Nevada Proud: Exploring Nevada Ichthyosaur State Park

Reported by: Bryan Samudio
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Updated: 4/30/2013 6:25 pm
BERLIN, Nev. (KRNV & MyNews4.com) -- Ancient oceanic reptiles, right in the middle of the Nevada desert: hard to believe, but fascinating to be sure. It's a reality in the central part of the Silver State at the Nevada Ichthyosaur State Park.

You might think the Ichthyosaur is six to eight feet long. That's pretty common, but there was a discovery in Lovelock that found a creature that was 33 feet long. That was the biggest one they found until 1928 when they met Shonisaurus Popularis, which is 60 feet long and weighs up to 40 tons.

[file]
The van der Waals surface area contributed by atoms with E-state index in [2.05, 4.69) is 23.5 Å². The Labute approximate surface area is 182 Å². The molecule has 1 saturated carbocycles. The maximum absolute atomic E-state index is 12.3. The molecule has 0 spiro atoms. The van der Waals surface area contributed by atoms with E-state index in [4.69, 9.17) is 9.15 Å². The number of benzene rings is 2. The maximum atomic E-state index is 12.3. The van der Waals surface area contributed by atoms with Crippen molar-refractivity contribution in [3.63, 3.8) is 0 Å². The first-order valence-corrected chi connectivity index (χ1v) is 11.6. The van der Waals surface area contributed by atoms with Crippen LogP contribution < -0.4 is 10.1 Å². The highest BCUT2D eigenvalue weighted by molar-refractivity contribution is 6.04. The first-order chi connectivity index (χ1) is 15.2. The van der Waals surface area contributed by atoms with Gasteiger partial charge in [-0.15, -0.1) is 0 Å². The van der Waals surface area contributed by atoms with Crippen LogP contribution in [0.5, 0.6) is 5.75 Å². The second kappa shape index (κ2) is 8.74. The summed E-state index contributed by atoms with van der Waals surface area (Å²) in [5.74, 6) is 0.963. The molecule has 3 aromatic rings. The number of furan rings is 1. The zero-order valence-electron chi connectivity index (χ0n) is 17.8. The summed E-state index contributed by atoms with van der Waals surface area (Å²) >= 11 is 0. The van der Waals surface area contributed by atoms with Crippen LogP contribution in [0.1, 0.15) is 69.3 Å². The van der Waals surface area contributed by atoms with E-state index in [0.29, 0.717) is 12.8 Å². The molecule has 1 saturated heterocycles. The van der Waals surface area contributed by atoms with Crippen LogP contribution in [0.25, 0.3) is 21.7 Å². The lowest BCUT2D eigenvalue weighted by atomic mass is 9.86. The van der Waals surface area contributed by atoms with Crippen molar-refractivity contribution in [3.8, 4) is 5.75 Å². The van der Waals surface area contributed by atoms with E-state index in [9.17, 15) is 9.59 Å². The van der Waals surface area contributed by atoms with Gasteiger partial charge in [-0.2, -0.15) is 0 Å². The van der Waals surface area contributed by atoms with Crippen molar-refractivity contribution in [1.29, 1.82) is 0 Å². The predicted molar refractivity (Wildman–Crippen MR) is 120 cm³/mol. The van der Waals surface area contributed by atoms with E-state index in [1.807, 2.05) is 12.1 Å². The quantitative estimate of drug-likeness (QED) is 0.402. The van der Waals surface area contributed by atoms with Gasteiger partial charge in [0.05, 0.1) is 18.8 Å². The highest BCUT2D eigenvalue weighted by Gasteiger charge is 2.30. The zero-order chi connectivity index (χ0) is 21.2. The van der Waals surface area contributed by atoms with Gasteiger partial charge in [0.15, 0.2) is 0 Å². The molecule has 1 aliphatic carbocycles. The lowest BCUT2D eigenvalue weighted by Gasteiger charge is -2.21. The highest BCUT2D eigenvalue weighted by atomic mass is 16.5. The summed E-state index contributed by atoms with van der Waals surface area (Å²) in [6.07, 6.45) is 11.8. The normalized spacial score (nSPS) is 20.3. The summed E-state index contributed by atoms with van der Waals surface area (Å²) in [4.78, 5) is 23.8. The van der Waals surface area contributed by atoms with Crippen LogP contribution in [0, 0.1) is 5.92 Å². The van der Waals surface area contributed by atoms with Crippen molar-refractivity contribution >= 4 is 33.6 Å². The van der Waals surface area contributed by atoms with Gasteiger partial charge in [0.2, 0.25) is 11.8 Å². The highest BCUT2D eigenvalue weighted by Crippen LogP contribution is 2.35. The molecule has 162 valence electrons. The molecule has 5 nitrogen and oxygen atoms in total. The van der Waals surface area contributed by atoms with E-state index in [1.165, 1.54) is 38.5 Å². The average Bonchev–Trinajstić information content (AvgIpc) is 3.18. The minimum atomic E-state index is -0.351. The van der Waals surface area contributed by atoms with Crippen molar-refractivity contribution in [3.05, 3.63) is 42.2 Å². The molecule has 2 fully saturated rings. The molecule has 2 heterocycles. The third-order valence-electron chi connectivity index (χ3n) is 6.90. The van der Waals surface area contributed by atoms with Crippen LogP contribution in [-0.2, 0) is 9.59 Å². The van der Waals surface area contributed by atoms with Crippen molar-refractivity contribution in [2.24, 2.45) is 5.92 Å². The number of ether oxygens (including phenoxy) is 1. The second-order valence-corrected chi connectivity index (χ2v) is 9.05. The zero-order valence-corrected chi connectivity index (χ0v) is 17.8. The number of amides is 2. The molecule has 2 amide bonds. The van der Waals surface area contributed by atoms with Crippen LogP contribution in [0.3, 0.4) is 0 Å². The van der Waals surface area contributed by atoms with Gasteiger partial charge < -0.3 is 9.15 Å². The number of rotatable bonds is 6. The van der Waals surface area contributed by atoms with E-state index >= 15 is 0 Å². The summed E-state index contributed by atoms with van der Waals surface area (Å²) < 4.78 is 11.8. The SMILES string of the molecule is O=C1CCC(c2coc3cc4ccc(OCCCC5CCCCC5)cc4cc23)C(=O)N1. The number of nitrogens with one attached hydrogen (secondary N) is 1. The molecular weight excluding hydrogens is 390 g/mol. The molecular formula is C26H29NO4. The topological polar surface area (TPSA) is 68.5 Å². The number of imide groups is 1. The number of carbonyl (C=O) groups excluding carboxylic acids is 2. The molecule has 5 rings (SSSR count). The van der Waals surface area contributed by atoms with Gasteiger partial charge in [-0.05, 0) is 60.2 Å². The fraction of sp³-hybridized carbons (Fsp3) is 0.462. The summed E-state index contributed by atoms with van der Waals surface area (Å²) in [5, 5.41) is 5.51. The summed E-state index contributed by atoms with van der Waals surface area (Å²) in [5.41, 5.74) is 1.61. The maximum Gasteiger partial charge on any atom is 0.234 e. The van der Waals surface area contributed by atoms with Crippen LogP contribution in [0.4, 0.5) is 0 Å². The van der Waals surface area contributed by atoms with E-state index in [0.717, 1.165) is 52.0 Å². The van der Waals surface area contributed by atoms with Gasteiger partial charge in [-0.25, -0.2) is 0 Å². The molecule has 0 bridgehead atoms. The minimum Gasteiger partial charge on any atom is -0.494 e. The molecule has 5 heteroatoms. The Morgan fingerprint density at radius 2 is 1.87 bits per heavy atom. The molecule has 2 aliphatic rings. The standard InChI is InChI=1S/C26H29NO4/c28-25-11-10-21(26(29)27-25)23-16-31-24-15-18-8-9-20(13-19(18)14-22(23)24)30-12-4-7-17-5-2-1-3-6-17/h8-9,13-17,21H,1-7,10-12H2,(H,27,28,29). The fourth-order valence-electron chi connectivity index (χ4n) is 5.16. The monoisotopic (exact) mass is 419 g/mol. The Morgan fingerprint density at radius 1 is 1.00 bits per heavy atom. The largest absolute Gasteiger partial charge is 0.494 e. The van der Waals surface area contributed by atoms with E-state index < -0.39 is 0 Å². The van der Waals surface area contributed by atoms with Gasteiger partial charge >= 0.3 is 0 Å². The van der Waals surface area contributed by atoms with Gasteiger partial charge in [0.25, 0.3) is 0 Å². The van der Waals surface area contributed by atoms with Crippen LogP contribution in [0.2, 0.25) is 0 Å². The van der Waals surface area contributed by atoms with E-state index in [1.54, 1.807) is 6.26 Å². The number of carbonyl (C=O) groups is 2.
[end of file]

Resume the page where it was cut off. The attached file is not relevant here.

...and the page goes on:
"I like to say a mammal tends to wean their young, but a reptile tends to eat it," Nevada State Park Ranger Robin Riggs says.

So, the question remains, how did the Ichthyosaur die?

"It turned out to be red tide," Riggs says. "When it blooms, it will clog the gills on a fish. These guys didn't have that problem because they're air breathers. They'd surface to breathe, but they were eating the ammonites living in the red tide. That means they were ingesting the red tide, so [they were] basically poisoned. 

A 200 million year old oceanic predator will be forever preserved in the desert of the Silver State.


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